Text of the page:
Ralph Carney

Ralph Carney

 
Ralph Carney

Sunday, June 23, 5:00pm
at Church of the Advent

Ralph Carney
Solo Series: Solo Sacred Space  

Ralph Carney

Straddling the line between jazz virtuoso and eccentric genius, woodwind master Ralph Carney has been a ubiquitous presence in pop, experimental music and jazz for over 30 years. The Akron Ohio native honed his expansive approach in the 70s as part of Woodstock’s Creative Music Studio that supported other boundary-pushing figures including reed master Anthony Braxton, pianist Cecil Taylor and trumpeter Don Cherry. Carney became one of the most in-demand horn players in the session scene of the 80s and 90s, adding his singular style to records with the B-52s, Frank Black, Elvis Costello, Marc Ribot, William S. Burroughs and producer Hal Willner. It was during this time that Carney met Tom Waits and subsequently appeared on some of Waits’ greatest albums, including Rain Dogs, Frank’s Wild Years and Bone Machine, and had a featured role in Waits’ big screen concert film Big Time. A Bay Area resident since the mid-80s, Carney has continued to lend his talents to a litany of artists including his younger cousin Patrick’s band, The Black Keys. He began releasing a number of highly personal albums under his own name in the 90s, and most recently has been leading his Serious Jass Project, culminating in the group’s 2011’s release, Seriously. He brings a soulful mix of the arcane and the experimental to this solo performance.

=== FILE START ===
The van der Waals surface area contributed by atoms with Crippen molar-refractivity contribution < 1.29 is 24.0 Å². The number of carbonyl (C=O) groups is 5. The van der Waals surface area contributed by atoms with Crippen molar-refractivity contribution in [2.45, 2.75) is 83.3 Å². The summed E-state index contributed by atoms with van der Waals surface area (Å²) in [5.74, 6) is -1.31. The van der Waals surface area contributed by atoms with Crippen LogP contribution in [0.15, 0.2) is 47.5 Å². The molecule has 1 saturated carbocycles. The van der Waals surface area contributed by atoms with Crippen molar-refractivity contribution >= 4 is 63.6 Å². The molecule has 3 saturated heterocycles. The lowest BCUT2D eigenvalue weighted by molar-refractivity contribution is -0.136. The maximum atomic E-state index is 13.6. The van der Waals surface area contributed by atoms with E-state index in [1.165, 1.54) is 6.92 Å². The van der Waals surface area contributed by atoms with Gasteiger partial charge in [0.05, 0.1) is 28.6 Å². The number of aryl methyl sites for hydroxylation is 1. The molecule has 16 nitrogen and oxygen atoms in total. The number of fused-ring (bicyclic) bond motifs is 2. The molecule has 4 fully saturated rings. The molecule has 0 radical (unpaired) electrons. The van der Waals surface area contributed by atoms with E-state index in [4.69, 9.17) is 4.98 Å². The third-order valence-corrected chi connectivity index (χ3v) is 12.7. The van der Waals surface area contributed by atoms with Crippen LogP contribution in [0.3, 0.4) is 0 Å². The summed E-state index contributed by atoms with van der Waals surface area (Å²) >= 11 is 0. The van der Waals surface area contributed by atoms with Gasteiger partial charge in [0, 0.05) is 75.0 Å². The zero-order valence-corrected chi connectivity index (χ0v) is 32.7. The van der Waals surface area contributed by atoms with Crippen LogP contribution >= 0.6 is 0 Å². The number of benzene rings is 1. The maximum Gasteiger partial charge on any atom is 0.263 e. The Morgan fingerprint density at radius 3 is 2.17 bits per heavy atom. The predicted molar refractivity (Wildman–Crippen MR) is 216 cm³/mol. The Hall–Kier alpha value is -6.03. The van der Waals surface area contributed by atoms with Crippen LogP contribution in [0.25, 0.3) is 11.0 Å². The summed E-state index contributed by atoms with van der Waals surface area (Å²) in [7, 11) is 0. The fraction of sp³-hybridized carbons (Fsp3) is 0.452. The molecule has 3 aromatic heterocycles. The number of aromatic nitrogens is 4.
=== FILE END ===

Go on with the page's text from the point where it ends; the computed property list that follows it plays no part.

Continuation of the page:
Artist Personnel

Ralph Carney woodwinds

Artist Website

"...Carney playing spoons as if they were castanets then shifting to a weird twin-reed instrument that looks like an iris stalk and sounds like nothing else. Sometime along the way the irrepressible Carney plays a couple of instruments at once, blows on a musette, sings Noh vocals, plays a slide clarinet and slide whistle and is otherwise incorrigible. " — San Francisco Examiner
"Ralph's great... He's guided by some other source of information. He's like a broken toy that works better than before it was broken. " — Tom Waits